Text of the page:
Fuse sizing question for a newbie

Thread Starter

risingfish

Joined Dec 31, 2017
3
Hi, first time here and boy am I happy I found this forum. I have a question regarding fuse sizing I was hoping someone could enlighten me on. I know that fuse amp sizing should about 20% higher than normal load in most cases. In my case I am running a 1000W hot tub heater to heat a 300 gallon fish quarantine tank for a sick fish (long story here). The circuit this heater is plugged into is 20A/115V. Based on the 1000W heater rating the draw at a full power will be 8.7 amps. The closest size fuse I could find in a 10A fuse which is about .5A lower than the 20% buffer. I'm using AGC fuses.

My question is is only a 15% buffer ok? I'm actually fine with it blowing a little sooner in a short situations as long as I'm not having to replace the fuse every week because of power fluctuations.
 

dl324

Joined Mar 30, 2015
9,126
Welcome to AAC!
My question is is only a 15% buffer ok? I'm actually fine with it blowing a little sooner in a short situations as long as I'm not having to replace the fuse every week because of power fluctuations.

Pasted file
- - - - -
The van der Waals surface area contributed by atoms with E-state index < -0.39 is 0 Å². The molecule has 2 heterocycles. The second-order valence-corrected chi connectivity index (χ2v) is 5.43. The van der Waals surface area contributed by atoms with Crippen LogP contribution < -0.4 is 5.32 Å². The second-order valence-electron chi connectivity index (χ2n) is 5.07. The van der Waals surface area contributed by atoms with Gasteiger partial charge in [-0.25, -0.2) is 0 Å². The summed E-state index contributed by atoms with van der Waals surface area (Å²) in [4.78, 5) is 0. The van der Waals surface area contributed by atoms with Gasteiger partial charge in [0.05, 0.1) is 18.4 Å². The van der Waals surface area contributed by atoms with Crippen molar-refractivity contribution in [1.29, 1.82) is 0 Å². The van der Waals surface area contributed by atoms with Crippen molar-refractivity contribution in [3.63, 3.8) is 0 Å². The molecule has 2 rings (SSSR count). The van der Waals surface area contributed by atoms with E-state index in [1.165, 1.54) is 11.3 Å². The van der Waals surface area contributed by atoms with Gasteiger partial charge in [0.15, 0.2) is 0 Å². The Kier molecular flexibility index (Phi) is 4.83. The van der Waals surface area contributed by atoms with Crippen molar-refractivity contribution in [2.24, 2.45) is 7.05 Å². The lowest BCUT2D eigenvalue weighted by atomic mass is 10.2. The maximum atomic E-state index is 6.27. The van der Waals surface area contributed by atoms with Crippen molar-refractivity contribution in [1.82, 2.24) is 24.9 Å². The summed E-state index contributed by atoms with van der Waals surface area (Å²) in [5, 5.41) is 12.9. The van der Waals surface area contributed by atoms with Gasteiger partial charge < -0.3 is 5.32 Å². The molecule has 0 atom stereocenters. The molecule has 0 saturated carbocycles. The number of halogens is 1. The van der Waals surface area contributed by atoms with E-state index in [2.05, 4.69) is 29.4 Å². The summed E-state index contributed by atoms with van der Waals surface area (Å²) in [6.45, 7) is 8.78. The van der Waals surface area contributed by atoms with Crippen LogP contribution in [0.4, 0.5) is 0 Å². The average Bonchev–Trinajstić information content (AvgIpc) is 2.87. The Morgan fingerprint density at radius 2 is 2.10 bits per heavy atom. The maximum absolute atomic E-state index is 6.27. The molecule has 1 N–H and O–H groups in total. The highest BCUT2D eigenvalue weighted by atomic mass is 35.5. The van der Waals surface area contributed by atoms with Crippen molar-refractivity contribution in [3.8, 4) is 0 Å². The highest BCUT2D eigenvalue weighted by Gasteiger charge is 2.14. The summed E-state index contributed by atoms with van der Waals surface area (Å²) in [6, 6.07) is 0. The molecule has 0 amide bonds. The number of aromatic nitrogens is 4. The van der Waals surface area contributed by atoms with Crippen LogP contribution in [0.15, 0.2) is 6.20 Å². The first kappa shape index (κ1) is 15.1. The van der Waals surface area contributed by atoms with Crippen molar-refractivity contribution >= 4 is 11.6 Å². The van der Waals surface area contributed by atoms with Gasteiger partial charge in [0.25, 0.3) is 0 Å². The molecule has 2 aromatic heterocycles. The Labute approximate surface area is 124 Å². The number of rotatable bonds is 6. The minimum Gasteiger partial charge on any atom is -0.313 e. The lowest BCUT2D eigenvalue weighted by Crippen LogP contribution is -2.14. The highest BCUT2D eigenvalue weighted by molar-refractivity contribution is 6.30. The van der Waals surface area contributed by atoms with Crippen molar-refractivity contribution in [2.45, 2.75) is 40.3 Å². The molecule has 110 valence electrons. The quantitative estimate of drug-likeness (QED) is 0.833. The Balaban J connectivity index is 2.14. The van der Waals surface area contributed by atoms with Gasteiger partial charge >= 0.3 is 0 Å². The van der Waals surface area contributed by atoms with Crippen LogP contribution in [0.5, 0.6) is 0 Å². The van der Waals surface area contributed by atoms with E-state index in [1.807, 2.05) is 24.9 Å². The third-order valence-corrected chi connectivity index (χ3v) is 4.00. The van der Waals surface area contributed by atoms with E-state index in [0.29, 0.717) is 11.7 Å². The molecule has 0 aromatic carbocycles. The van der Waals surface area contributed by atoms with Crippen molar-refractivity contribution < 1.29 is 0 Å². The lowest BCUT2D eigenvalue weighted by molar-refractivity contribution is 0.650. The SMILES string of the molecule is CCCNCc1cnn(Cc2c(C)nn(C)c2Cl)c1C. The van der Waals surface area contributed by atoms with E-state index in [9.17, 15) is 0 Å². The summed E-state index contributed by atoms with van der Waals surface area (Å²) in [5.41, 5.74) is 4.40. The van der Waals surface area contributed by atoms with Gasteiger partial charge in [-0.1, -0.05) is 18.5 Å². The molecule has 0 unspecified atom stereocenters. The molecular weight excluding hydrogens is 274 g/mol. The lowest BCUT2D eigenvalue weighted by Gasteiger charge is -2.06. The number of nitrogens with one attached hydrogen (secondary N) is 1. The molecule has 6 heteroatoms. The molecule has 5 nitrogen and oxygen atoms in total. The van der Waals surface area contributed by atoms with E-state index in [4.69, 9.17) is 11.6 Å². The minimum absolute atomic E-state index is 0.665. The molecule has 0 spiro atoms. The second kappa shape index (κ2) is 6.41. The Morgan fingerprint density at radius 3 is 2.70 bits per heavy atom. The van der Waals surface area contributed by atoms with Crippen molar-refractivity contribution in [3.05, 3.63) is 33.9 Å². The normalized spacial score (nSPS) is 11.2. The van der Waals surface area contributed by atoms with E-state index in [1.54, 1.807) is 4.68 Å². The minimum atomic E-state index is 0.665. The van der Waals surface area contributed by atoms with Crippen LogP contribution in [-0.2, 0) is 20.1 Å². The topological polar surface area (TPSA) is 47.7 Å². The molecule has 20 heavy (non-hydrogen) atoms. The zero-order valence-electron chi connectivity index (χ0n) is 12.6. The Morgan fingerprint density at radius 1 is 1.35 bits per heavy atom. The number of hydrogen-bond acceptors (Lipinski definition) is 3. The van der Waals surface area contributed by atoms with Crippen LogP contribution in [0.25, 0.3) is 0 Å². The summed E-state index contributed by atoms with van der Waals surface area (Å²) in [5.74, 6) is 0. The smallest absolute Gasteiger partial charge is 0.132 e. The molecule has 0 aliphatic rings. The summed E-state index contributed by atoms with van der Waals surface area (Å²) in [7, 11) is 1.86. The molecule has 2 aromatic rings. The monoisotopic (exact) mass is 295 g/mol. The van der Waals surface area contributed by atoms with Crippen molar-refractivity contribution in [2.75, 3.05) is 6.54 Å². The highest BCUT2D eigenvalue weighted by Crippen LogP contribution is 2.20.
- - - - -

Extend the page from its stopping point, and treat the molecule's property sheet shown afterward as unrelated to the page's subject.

You shouldn't require any buffer.

From Littlefuse documentation:
upload_2017-12-31_19-38-47.png

A fuse will carry 75% of it's rated current indefinitely (at 25C). The first column is for automotive, second column is what you want.
 

tranzz4md

Joined Apr 10, 2015
310
For your purely resistive load, 100% will give you the best protection! I'd say for an AGC fuse 10A is close to perfect!

And I've been fusing loads waaaay longer than there's been web based forums like this!
 

Thread Starter

risingfish

Joined Dec 31, 2017
3
Thank you for all the replies! It sounds like the 10A fuse should be fine, and if for some reason the 10A doesn't handle it going up to a 12A is an option. Out of curiosity, why does the resistive load of the heating element make ~100% a better number to shoot for?
 

tranzz4md

Joined Apr 10, 2015
310
Because a purely resistive load has no inrush, or power factor (where the current and voltage aren't in phase) components. So, the only reason you'd want any difference or margin, was if you had conductor, termination, or heating problems, or issues with the quality or tolerances of the fuses themselves.

If your load element were very expensive to replace (including the labor to do it), you'd want to intentionally size your overcurrent protection as close as possible without nuisance tripping.
 

Thread Starter

risingfish

Joined Dec 31, 2017
3
OK, thank you for the explanation. Even with my rudimentary understanding of electronics, that actually makes sense.
 
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